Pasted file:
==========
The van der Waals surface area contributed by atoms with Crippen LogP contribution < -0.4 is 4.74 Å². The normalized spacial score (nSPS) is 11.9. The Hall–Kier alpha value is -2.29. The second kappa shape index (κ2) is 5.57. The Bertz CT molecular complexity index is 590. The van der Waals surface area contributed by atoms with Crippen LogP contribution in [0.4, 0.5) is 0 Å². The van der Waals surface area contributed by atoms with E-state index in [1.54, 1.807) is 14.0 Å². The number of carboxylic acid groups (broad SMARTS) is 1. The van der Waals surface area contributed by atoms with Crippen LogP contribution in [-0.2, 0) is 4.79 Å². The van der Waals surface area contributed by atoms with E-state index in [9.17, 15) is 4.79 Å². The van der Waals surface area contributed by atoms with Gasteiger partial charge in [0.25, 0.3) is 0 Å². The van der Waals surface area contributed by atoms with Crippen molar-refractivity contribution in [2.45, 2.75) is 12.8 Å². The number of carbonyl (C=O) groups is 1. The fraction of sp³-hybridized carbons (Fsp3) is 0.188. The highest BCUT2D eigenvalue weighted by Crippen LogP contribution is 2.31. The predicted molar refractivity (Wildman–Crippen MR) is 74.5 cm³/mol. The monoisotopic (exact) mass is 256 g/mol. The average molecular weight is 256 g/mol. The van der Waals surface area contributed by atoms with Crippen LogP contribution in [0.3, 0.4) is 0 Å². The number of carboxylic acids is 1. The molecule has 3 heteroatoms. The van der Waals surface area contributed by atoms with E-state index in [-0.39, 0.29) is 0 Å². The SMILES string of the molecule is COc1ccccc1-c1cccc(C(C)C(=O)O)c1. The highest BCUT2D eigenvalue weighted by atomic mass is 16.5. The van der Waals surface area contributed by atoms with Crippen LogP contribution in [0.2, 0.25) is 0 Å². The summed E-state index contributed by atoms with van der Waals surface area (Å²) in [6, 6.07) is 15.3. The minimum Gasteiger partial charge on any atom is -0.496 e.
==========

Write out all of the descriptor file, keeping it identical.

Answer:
The van der Waals surface area contributed by atoms with Crippen LogP contribution < -0.4 is 4.74 Å². The normalized spacial score (nSPS) is 11.9. The Hall–Kier alpha value is -2.29. The second kappa shape index (κ2) is 5.57. The Bertz CT molecular complexity index is 590. The van der Waals surface area contributed by atoms with Crippen LogP contribution in [0.4, 0.5) is 0 Å². The van der Waals surface area contributed by atoms with E-state index in [1.54, 1.807) is 14.0 Å². The number of carboxylic acid groups (broad SMARTS) is 1. The van der Waals surface area contributed by atoms with Crippen LogP contribution in [-0.2, 0) is 4.79 Å². The van der Waals surface area contributed by atoms with E-state index in [9.17, 15) is 4.79 Å². The van der Waals surface area contributed by atoms with Gasteiger partial charge in [0.25, 0.3) is 0 Å². The van der Waals surface area contributed by atoms with Crippen molar-refractivity contribution in [2.45, 2.75) is 12.8 Å². The number of carbonyl (C=O) groups is 1. The fraction of sp³-hybridized carbons (Fsp3) is 0.188. The highest BCUT2D eigenvalue weighted by Crippen LogP contribution is 2.31. The predicted molar refractivity (Wildman–Crippen MR) is 74.5 cm³/mol. The monoisotopic (exact) mass is 256 g/mol. The average molecular weight is 256 g/mol. The van der Waals surface area contributed by atoms with Crippen LogP contribution in [0.3, 0.4) is 0 Å². The number of carboxylic acids is 1. The molecule has 3 heteroatoms. The van der Waals surface area contributed by atoms with E-state index in [-0.39, 0.29) is 0 Å². The SMILES string of the molecule is COc1ccccc1-c1cccc(C(C)C(=O)O)c1. The highest BCUT2D eigenvalue weighted by atomic mass is 16.5. The van der Waals surface area contributed by atoms with Crippen LogP contribution in [0.2, 0.25) is 0 Å². The summed E-state index contributed by atoms with van der Waals surface area (Å²) in [6, 6.07) is 15.3. The minimum Gasteiger partial charge on any atom is -0.496 e.